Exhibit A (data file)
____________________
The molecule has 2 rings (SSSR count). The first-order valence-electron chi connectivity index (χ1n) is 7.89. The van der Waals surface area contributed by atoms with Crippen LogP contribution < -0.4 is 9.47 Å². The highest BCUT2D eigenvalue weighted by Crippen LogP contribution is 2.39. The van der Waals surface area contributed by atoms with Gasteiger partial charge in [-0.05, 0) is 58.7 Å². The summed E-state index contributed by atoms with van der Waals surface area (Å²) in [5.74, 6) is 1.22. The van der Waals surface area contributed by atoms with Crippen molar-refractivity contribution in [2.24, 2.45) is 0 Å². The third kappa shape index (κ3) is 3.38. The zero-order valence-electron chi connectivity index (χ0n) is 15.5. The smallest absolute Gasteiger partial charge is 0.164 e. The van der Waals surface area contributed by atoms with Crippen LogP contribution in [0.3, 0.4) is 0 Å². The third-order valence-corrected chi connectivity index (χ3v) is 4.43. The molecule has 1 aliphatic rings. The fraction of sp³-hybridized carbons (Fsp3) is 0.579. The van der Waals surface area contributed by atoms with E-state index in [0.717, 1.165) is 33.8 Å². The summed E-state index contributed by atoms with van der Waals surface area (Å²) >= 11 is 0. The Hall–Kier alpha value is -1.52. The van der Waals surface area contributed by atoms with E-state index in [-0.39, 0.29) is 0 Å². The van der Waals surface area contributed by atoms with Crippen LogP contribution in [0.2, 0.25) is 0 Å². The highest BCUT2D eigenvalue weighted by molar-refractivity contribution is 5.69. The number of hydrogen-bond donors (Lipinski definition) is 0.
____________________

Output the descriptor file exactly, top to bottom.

The molecule has 2 rings (SSSR count). The first-order valence-electron chi connectivity index (χ1n) is 7.89. The van der Waals surface area contributed by atoms with Crippen LogP contribution < -0.4 is 9.47 Å². The highest BCUT2D eigenvalue weighted by Crippen LogP contribution is 2.39. The van der Waals surface area contributed by atoms with Gasteiger partial charge in [-0.05, 0) is 58.7 Å². The summed E-state index contributed by atoms with van der Waals surface area (Å²) in [5.74, 6) is 1.22. The van der Waals surface area contributed by atoms with Crippen molar-refractivity contribution in [2.24, 2.45) is 0 Å². The third kappa shape index (κ3) is 3.38. The zero-order valence-electron chi connectivity index (χ0n) is 15.5. The smallest absolute Gasteiger partial charge is 0.164 e. The van der Waals surface area contributed by atoms with Crippen LogP contribution in [0.3, 0.4) is 0 Å². The third-order valence-corrected chi connectivity index (χ3v) is 4.43. The molecule has 1 aliphatic rings. The fraction of sp³-hybridized carbons (Fsp3) is 0.579. The van der Waals surface area contributed by atoms with E-state index in [0.717, 1.165) is 33.8 Å². The summed E-state index contributed by atoms with van der Waals surface area (Å²) >= 11 is 0. The Hall–Kier alpha value is -1.52. The van der Waals surface area contributed by atoms with E-state index in [-0.39, 0.29) is 0 Å². The van der Waals surface area contributed by atoms with Crippen LogP contribution in [0.2, 0.25) is 0 Å². The highest BCUT2D eigenvalue weighted by molar-refractivity contribution is 5.69. The number of hydrogen-bond donors (Lipinski definition) is 0.